there really are not enough hours in the day to be 100% there for our kids, 100% there for work and 100% house chores done. when you figure out how to get by with out sleep, please share. Maybe then my soon-to-be 5 year old’s baby book will get done, buttons sewn, and zillions of other things that just don’t make the cut on a day to day basis!! (though, let’s be honest, we will probably use that time take a long shower, read a book, or *gasp* relax)

  • AngstyJen

    March 17, 2011 at 10:23 am

    We could definitely be friends…I love wine and hate the telephone. And I live in Dallas, so I’m not too far away! I totally understand about needing to forgive yourself…I need to just accept that I’ll never be as good at keeping up the house as my mom was. But I play with my kid more than she did and I refuse to be a martyr to the chores when there are fun things to do with my familiy.

  • Katherine @ Grass Stains

    March 17, 2011 at 10:51 am

    Chris, I’ve been reading NFTT for years, since Miles was born, I think. (I know I read for a long time when it was still Big Yellow House.) I have long valued your perspective on parenting, and the more children I have (I’m expecting #4 now), the more I agree with you. 🙂 I think I’ve commented on NFTT before that my greatest comfort in parenting is that my children desire more time with me, not less. That’s the main reason I feel like I’m doing a good job with my boys. When I was their ages, I was already plotting my escape, already hiding from my mom in the bathroom or the laundry room, just to avoid being AROUND her. Miserable. And I’m so glad I’ve broken the cycle, that my kids love me. I am blessed.

  • Kate from ohio

    March 17, 2011 at 11:22 am

    I couldn’t agree more. I am doing the best that I can. I am a good person, my kids are fed and clean and loved. So what if my laundry is spewing out of the laundry room. So what if I hid the Girl Scout Cookies. So what if I super glued the patches on the cub scout uniform? If it is strong enough to hold a man to a beam high above the earth, surely it is strong enough to hold the pinewood derby participation badge in place.

  • Lisa

    March 17, 2011 at 11:45 am

    I’m soooo happy that I’m not the only one who changes the sheets only when a stomach bug hits!

  • Michele

    March 17, 2011 at 12:20 pm

    I am really relieved about the sheet thing and that it’s not just me who does that!

  • Lynn

    March 17, 2011 at 4:19 pm

    I’m with you on the buttons. Sometimes I will look at them in the drawer and think why do I keep those. I hate changing the sheets let alone washing them. Love your writing.

  • Sarah

    March 17, 2011 at 5:32 pm

    You know, this one is so good, it might go up on my refrigerator too.

    And when I put it up, I will forgive myself for never cleaning out the fridge, or taking anything off of the fridge, or eating ice cream for dinner. 

  • sara

    March 17, 2011 at 5:50 pm

    Hahaha! I am so glad I’m not the only one who does not change sheets, except in times of emergency!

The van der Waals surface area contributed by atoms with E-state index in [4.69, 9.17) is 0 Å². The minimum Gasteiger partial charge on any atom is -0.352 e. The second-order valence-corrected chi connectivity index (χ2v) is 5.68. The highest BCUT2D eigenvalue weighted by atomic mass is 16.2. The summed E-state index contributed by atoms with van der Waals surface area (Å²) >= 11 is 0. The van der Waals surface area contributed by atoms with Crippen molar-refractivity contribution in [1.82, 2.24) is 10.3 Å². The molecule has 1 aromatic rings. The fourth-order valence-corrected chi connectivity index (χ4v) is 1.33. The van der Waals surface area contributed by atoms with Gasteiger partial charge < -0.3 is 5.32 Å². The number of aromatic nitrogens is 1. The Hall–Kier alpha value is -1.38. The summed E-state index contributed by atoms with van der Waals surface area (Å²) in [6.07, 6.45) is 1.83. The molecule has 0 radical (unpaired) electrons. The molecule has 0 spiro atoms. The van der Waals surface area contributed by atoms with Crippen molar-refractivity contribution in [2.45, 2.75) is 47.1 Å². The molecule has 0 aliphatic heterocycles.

• Marie

    March 18, 2011 at 9:04 am

    I do the same thing with the stupid buttons. Most of those buttons end up glued to various craft projects…and my kitchen table in the process. This post hit so close to home. Thanks.

  • Lbh

    March 18, 2011 at 10:45 am

    I’m in Austin and my husband is a sommelier. Hit me up if you ever need a good glass of vino. We’ll be over here not caring about our sheets or houseplants either.

  • Lori

    March 18, 2011 at 11:55 am

    Thanks for helping us all remember that we aren’t perfect, and we shouldn’t beat ourselves up because of it. But this – “I forgive myself for not always checking over my children’s homework before they hand it in.” Yay for you – I don’t think forgiveness is in order, here. No way should you be checking their work before they turn it in. It’s their grade, not yours. Homework should reflect what they’ve learned, and if there are mistakes, the teacher needs to know what they kids aren’t learning the first time around.
    That said, my son is not yet in Kindergarten, so I suppose I have yet to be tested on this particular parenting principle. I may yet eat those words.

  • Navhelowife

    March 18, 2011 at 4:39 pm

    Good for you. I’m the worlds worst scout parent. Could not care less about the uniform. Badge Magic, however, is a gift from GOD. Better than stichwitchery or whatever you call it. 

    I have tried really hard to forgive and forget things that are huge..but you’re right, its the little nitpicky things I remember about myself that get me in the end. 

    When my oldest was little little I read in a book “The best you can do (right now)  is good enough”. 
    I need to remember that more often. 

  • Jo Anne

    March 18, 2011 at 5:42 pm

    Chris, forgive yourself today. RIGHT NOW. Before it is too late. I am 61 and have yet to forgive myself. I tell others to forgive self as they would forgive others, but am unable to do that for me. I fear I am too old to change at this point. But, you are young — do it now.

  • Nancy

    March 21, 2011 at 8:49 am

    Oh, I really love it! You make me laugh out loud, which is something we should all aspire to – making another person laugh out loud now and then.

  • Tracey

    March 21, 2011 at 11:10 am

    Right On! And to think I was the only one who forgot to change the sheets regularly. Or forgot to sew buttons on.